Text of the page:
Early expeditions into the land north of Detroit described the area as having "extreme sterility and barrenness." Developments and exploration were soon to prove that report false.
The first settlers arrived in what is now the City of Pontiac in 1818. Two years later there were enough people there to form a village named after the famous Indian Chief who had made his headquarters in the area only a few years before. The granite marker at right (click to enlarge) at the corner of Perry and Water Street commemorates the first house built in November, 1818. This marker was originally on the side of the Oakland Theater at the southeast corner of Saginaw and Water Street, but was moved after the theater burned down.
As you can see on this Michigan map from 1823 (click to enlarge), Pontiac was Michigan's first inland settlement.
The village was officially recognized by the state legislature in 1837 and it incorporated as a city in 1861.
From the beginning, Pontiac's central location served it well. It attracted professional people, including doctors and lawyers, and soon also became a center of industry. The city became the location of choice for woolen and grist mills which made use of the Clinton River as a power source. With the coming of the railroad through the downtown area in 1844, Pontiac's progress and success were assured.
Abundant natural resources led to the establishment of several carriage manufacturing companies, all of which were thriving at the turn of the century when the first self-propelled vehicles were introduced. The City of Pontiac quickly became a capital of the new automotive industry.
As the small, "horseless carriage" manufacturers became consolidated under the mantle of the General Motors Corporation, Pontiac grew as the industry grew, suffering the same setback as other cities during depression years of the 1930's. In the boom years following World War II, Pontiac was at the forefront of growth in affluent Oakland County.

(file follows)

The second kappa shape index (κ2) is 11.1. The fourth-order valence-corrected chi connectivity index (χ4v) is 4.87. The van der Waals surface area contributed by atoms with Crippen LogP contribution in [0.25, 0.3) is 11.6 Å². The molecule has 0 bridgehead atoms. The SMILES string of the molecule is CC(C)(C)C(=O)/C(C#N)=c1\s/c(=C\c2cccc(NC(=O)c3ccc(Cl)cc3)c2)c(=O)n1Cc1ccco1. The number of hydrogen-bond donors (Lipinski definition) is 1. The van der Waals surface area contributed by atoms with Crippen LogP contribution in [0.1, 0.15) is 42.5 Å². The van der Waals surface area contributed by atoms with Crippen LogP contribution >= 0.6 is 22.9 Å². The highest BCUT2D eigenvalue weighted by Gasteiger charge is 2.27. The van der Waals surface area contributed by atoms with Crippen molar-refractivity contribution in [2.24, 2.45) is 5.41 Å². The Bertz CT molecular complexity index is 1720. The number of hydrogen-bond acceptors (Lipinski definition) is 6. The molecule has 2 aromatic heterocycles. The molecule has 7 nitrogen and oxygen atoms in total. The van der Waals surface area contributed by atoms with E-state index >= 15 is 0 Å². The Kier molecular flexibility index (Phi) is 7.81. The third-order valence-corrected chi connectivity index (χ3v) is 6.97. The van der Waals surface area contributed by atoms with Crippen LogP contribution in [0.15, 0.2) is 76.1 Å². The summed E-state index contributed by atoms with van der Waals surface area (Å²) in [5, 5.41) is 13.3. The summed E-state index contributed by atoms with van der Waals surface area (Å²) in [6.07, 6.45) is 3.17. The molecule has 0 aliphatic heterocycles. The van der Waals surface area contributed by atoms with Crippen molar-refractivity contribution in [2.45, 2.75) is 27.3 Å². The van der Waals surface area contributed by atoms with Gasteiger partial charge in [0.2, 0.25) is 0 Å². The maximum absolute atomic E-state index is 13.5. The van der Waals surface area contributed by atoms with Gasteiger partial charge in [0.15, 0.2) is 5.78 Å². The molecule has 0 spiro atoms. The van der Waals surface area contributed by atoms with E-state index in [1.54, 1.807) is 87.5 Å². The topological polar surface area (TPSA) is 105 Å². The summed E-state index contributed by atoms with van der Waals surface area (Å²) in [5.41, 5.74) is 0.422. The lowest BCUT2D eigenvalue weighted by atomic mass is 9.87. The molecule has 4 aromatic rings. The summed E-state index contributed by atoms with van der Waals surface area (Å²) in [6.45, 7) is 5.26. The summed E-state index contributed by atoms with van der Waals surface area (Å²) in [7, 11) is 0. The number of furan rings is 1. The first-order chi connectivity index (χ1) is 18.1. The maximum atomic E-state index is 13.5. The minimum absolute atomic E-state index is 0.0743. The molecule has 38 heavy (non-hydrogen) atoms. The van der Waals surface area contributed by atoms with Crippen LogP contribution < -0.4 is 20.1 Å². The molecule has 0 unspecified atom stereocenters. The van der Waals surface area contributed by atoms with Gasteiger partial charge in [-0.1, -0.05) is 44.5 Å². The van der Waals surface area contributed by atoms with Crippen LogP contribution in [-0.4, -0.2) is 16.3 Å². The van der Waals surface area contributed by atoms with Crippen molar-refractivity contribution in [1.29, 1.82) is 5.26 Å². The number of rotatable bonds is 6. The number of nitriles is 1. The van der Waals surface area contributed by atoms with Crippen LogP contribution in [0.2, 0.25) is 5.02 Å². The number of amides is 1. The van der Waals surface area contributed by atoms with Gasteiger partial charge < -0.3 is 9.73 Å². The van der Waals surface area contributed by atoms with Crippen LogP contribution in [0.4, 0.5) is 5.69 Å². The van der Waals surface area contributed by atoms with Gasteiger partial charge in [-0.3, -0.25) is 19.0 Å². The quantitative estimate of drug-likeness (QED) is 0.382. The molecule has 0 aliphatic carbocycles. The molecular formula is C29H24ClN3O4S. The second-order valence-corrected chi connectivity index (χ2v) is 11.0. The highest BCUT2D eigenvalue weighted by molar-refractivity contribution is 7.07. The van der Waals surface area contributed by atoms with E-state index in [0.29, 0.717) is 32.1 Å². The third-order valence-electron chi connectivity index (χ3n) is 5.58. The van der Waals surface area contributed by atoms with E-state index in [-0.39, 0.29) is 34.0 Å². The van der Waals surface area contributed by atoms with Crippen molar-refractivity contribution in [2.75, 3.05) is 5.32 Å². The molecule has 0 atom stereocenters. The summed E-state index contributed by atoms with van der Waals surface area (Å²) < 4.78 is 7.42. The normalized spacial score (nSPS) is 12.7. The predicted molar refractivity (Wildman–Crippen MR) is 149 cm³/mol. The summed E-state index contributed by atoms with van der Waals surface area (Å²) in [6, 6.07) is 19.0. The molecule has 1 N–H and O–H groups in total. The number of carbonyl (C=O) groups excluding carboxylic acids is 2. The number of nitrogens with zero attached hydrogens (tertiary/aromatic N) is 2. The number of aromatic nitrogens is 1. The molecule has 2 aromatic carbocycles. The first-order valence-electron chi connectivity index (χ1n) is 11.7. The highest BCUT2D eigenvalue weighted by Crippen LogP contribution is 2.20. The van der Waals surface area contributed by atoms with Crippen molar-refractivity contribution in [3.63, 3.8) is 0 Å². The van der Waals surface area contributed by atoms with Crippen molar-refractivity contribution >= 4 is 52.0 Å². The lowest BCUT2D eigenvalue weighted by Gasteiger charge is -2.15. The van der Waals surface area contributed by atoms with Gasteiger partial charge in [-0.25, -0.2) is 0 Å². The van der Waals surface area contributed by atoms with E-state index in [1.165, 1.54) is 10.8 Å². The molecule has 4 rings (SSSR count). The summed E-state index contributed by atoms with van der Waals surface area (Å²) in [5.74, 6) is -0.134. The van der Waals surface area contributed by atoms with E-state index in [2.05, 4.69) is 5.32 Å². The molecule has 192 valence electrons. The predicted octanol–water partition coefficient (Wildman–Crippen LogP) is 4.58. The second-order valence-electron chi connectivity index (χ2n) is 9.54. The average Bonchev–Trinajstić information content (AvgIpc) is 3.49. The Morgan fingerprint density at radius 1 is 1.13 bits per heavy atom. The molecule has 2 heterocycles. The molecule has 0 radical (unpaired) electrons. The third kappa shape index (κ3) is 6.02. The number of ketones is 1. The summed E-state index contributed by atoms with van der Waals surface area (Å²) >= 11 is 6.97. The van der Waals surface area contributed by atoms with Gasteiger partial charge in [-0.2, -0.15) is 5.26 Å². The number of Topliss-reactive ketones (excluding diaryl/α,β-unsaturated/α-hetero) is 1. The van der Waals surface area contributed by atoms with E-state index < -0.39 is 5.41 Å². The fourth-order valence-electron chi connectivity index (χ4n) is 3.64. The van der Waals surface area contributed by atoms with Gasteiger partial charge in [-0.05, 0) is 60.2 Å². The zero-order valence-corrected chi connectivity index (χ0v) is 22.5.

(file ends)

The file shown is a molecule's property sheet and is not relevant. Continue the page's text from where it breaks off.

Click here to read pages from the 1927 book "Michigan's Thirty-Seven Million Acres of Diamonds." Pontiac is described as "the third fastest growing city in the state" and the "largest truck factory."
In the 60's and 70's came urban renewal in an attempt to revitalize the downtown area. In 1970's, construction began on the "Pontiac Plan." This plan included the Phoenix Center, two office buildings and a high rise residential complex. The "Pontiac Plan" was a vision of Pontiac business owner C. Don Davidson. Click here to read more details about Mr. Davidson and the Pontiac Plan.
While the City joined many others in experiencing a slowdown of retail business in the downtown area in the '60's and '70's, a renewed spirit of optimism has taken over as Pontiac moves forward in the new century. Pontiac is served by the Oakland County International Airport - one of the busiest airports in the world. The city also has access to a network of state and county highways. Interstate 75 provides a direct route to the city. Pontiac is protected by the Oakland County Sheriff's Department, and Waterford Fire Department personnel man stations across the city. The Oakland County Water Resource Commission manages and supplies the city's water, waste water and sewage treatment facilities for all residents who have city-supplied water. Many homes on the northern edge of the city rely on well water. Under the leadership of an energetic administration, the city has actively sought to diversify its business base. The City has made a commitment to continue its dynamic growth into the 21st century.
Each sign tells a story unique to Pontiac with some signs being placed in specific locations that have historical significance to the auto industry.
This sign in front of City Hall tells the story of Rosa Parks. The connection with Pontiac is that the bus she was on when she refused to give up her seat was built in Pontiac.